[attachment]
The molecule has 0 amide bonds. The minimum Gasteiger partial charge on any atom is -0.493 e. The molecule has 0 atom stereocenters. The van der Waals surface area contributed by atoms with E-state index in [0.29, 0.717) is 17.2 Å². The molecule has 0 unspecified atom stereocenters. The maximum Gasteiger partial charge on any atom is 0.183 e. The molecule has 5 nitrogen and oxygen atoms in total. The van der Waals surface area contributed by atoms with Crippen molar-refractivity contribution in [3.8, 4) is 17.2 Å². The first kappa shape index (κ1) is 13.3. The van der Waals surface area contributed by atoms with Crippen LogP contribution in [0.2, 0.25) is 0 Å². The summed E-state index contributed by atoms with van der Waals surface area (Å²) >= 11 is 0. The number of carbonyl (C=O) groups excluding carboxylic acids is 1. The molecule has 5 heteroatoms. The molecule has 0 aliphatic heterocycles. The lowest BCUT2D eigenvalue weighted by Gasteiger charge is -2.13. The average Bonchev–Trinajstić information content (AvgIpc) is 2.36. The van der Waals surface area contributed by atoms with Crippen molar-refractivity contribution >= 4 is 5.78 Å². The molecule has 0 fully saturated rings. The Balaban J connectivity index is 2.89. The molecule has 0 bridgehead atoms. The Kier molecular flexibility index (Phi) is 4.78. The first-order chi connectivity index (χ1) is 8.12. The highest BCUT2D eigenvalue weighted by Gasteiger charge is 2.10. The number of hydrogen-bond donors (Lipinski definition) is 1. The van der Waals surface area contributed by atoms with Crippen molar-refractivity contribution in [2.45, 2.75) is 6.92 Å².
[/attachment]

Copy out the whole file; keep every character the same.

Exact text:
The molecule has 0 amide bonds. The minimum Gasteiger partial charge on any atom is -0.493 e. The molecule has 0 atom stereocenters. The van der Waals surface area contributed by atoms with E-state index in [0.29, 0.717) is 17.2 Å². The molecule has 0 unspecified atom stereocenters. The maximum Gasteiger partial charge on any atom is 0.183 e. The molecule has 5 nitrogen and oxygen atoms in total. The van der Waals surface area contributed by atoms with Crippen molar-refractivity contribution in [3.8, 4) is 17.2 Å². The first kappa shape index (κ1) is 13.3. The van der Waals surface area contributed by atoms with Crippen LogP contribution in [0.2, 0.25) is 0 Å². The summed E-state index contributed by atoms with van der Waals surface area (Å²) >= 11 is 0. The number of carbonyl (C=O) groups excluding carboxylic acids is 1. The molecule has 5 heteroatoms. The molecule has 0 aliphatic heterocycles. The lowest BCUT2D eigenvalue weighted by Gasteiger charge is -2.13. The average Bonchev–Trinajstić information content (AvgIpc) is 2.36. The van der Waals surface area contributed by atoms with Crippen molar-refractivity contribution >= 4 is 5.78 Å². The molecule has 0 fully saturated rings. The Balaban J connectivity index is 2.89. The molecule has 0 bridgehead atoms. The Kier molecular flexibility index (Phi) is 4.78. The first-order chi connectivity index (χ1) is 8.12. The highest BCUT2D eigenvalue weighted by Gasteiger charge is 2.10. The number of hydrogen-bond donors (Lipinski definition) is 1. The van der Waals surface area contributed by atoms with Crippen molar-refractivity contribution in [2.45, 2.75) is 6.92 Å².